The Sword of Summer by Rick Riordan
Genre: Juvenile Fiction, Fantasy
Series: #1 in the Magnus Chase and the Gods of Asgard series
Publisher: Disney Hyperion
Publication Date: 2015
The Short Version:
Magnus Chase, a homeless teenager after his mother’s death finds out that he’s the son of a Norse God by dying in a battle with a strange evil entity and finding himself at the Hotel Valhalla.
Why I Read It:
I’ve read the first two books in Riordan’s Percy Jackson and the Olympians series and when I heard about this new series decided to give it a shot.
From the author’s website:
Magnus Chase has seen his share of trouble. Ever since that terrible night two years ago when his mother told him to run, he has lived alone on the streets of Boston, surviving by his wits, staying one step ahead of the police and truant officers.
One day, Magnus learns that someone else is trying to track him down—his uncle Randolph, a man his mother had always warned him about. When Magnus tries to outmaneuver his uncle, he falls right into his clutches. Randolph starts rambling about Norse history and Magnus’s birthright: a weapon that has been lost for thousands years.
The more Randolph talks, the more puzzle pieces fall into place. Stories about the gods of Asgard, wolves, and Doomsday bubble up from Magnus’s memory. But he doesn’t have time to consider it all before a fire giant attacks the city, forcing him to choose between his own safety and the lives of hundreds of innocents. . . .
Sometimes, the only way to start a new life is to die.
This one just sounded fun and it was. The Hubster and I have enjoyed the History Channel’s Vikings series. We have also had fun watching the Marvel movies featuring Thor and Loki. In addition, our recent favorite road trip audiobooks have been David Tennant’s narration of the How to Train Your Dragon series by Cressida Cowell. Taking all that into consideration a new fun take on Norse Mythology was something I was pretty sure we’d both enjoy.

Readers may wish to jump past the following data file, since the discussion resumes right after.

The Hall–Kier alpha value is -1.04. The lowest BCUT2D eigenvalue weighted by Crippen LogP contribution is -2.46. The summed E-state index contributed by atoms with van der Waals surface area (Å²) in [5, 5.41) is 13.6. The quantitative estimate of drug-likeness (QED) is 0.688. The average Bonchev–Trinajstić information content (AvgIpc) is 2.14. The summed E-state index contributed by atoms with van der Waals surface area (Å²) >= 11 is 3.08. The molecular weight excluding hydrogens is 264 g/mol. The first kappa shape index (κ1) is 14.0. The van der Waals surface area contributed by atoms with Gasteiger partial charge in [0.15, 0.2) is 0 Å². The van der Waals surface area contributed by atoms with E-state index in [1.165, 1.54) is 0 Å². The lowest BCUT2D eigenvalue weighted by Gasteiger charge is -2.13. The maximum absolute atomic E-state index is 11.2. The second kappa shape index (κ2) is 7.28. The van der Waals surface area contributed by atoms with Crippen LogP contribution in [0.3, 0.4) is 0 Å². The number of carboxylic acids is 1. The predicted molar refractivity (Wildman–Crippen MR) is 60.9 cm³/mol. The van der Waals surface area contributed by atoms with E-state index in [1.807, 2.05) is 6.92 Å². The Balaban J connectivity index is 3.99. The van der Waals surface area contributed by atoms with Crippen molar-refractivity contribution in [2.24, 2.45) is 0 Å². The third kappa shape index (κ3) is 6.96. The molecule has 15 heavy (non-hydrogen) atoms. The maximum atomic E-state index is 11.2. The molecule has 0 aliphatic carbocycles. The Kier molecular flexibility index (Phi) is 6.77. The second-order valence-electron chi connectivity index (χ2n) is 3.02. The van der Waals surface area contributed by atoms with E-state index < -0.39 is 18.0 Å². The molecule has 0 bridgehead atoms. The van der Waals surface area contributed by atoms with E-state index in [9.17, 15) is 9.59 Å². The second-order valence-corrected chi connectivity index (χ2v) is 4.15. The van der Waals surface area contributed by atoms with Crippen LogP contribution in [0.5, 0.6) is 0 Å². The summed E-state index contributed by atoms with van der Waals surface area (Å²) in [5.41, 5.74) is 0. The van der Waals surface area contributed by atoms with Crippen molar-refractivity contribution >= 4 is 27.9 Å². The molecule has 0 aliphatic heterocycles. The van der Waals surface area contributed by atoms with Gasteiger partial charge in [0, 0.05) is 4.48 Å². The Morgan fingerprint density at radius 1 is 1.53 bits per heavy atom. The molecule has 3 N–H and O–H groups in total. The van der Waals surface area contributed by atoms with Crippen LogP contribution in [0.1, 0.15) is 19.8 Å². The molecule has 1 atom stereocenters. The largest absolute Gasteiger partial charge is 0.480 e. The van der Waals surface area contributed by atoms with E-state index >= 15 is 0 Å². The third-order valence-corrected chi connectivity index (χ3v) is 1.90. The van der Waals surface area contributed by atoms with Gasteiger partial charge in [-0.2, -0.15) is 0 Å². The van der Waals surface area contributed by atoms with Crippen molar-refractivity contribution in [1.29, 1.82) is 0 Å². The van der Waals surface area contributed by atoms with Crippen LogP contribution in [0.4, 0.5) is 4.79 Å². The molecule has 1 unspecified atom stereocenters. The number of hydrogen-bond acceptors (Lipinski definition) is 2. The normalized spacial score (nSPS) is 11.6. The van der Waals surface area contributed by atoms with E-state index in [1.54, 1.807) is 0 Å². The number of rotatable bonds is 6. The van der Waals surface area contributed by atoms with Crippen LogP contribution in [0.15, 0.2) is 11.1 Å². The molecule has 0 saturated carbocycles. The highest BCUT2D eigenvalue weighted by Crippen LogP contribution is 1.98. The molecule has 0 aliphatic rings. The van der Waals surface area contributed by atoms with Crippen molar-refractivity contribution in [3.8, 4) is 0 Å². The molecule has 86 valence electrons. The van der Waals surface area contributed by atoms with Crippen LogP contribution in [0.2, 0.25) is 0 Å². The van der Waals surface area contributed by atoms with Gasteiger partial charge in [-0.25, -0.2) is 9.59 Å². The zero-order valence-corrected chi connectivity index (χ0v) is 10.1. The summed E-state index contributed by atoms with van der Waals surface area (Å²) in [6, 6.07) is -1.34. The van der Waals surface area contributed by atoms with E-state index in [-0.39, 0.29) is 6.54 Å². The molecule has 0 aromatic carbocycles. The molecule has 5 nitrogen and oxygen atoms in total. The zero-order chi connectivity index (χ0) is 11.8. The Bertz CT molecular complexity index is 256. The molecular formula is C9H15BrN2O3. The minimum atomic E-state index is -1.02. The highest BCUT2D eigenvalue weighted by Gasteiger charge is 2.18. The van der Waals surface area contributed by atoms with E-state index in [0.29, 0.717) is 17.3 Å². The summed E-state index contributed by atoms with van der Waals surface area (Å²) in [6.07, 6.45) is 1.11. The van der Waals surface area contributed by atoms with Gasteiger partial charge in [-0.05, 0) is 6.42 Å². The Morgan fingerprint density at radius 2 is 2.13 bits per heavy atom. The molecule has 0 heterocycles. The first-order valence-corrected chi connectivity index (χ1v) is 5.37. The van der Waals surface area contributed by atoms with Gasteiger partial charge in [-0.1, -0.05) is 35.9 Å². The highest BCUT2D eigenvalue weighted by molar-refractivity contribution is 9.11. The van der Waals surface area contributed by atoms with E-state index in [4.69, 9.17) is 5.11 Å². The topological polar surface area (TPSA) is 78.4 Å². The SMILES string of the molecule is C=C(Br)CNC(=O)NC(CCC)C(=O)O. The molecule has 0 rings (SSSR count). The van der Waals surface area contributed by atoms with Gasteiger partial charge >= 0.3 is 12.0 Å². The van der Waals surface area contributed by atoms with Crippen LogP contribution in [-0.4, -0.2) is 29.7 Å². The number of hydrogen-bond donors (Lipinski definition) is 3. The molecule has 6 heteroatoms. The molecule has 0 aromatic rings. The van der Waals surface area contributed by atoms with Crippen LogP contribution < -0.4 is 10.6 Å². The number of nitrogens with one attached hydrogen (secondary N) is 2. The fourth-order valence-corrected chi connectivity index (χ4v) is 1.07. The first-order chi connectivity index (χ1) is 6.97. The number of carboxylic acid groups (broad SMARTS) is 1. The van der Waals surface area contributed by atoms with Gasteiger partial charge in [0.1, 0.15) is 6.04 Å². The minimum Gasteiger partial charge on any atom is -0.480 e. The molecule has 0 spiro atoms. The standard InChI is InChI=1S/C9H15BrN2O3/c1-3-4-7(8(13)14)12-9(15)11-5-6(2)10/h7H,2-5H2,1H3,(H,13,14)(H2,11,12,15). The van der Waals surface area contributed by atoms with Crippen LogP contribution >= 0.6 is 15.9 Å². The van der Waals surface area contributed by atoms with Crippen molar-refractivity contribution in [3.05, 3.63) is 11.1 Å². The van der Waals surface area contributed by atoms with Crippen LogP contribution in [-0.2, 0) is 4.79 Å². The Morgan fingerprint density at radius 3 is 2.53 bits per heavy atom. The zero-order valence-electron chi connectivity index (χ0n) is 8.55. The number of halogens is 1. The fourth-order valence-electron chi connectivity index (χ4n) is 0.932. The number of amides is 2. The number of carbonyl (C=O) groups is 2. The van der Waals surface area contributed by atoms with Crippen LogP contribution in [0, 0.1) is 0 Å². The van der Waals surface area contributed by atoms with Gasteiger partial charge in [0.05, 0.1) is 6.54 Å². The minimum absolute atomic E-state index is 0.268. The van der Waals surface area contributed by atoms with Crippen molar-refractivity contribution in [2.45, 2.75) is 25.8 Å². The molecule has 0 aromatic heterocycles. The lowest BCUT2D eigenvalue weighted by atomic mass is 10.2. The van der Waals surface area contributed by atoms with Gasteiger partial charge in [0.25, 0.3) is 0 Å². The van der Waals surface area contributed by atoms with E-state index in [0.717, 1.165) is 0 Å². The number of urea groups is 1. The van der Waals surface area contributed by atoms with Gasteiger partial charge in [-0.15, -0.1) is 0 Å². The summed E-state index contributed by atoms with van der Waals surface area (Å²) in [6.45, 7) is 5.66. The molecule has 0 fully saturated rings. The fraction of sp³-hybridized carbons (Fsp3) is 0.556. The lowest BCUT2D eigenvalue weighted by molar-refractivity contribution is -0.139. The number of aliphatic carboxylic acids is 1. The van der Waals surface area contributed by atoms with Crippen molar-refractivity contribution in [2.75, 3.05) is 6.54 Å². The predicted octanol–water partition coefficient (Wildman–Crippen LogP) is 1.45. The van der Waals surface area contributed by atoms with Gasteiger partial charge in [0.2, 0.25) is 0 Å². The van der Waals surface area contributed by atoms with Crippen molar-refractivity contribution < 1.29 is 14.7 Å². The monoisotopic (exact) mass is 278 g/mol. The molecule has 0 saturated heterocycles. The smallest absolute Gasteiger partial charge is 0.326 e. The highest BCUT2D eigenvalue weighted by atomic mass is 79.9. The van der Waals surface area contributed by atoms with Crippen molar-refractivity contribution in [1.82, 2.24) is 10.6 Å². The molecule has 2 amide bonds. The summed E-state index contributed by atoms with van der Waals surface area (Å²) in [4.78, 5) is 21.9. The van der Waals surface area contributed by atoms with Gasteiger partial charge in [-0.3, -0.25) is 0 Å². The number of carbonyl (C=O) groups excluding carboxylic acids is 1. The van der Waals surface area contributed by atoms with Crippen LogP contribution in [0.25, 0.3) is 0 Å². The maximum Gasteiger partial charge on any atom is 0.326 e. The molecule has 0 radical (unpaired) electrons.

This one has some similarities to the Percy Jackson series but Magnus is older than Percy and using Norse mythology rather than Greek opens up a whole different pantheon of gods and stories to mess with.
There’s plenty of adventure and some pretty humorous stuff along the way.
The Activity Schedule that Magnus sees at the Hotel Valhalla for instance:
SINGLE COMBAT TO THE DEATH! – OSLO ROOM, 10 A.M.
GROUP COMBAT TO THE DEATH! – STOCKHOLM ROOM, 11 A.M.
BUFFET LUNCH TO THE DEATH! – DINING HALL, 12 P.M.
FULL ARMY COMBAT TO THE DEATH! – MAIN COURTYARD, 1 P.M.
BIKRAM YOGA TO THE DEATH! – COPENHAGEN ROOM,
BRING YOUR OWN MAT, 4 P.M.
This guy sounds like he’s from Portland.
“Aegir,” Ran spat. “The great stirrer of sea storms! These days the only thing he wants to do is brew his mead. He’s always been a brewer, but lately it’s ridiculous. He spends all his time at the hops shop, or going on brewery tours with his buddies. And don’t get me started on the flannel shirt, rolled-up skinny jeans, glasses and the way he trims his beard. He’s always talking about microbrews. He has a cauldron a mile wide! How can he microbrew?”
It was fun. It thoroughly messes up Norse Mythology in the same way the the Percy Jackson series messed up the the Greeks. I’m looking forward to when The Hubster reads it and I’ll be watching for the next in the series.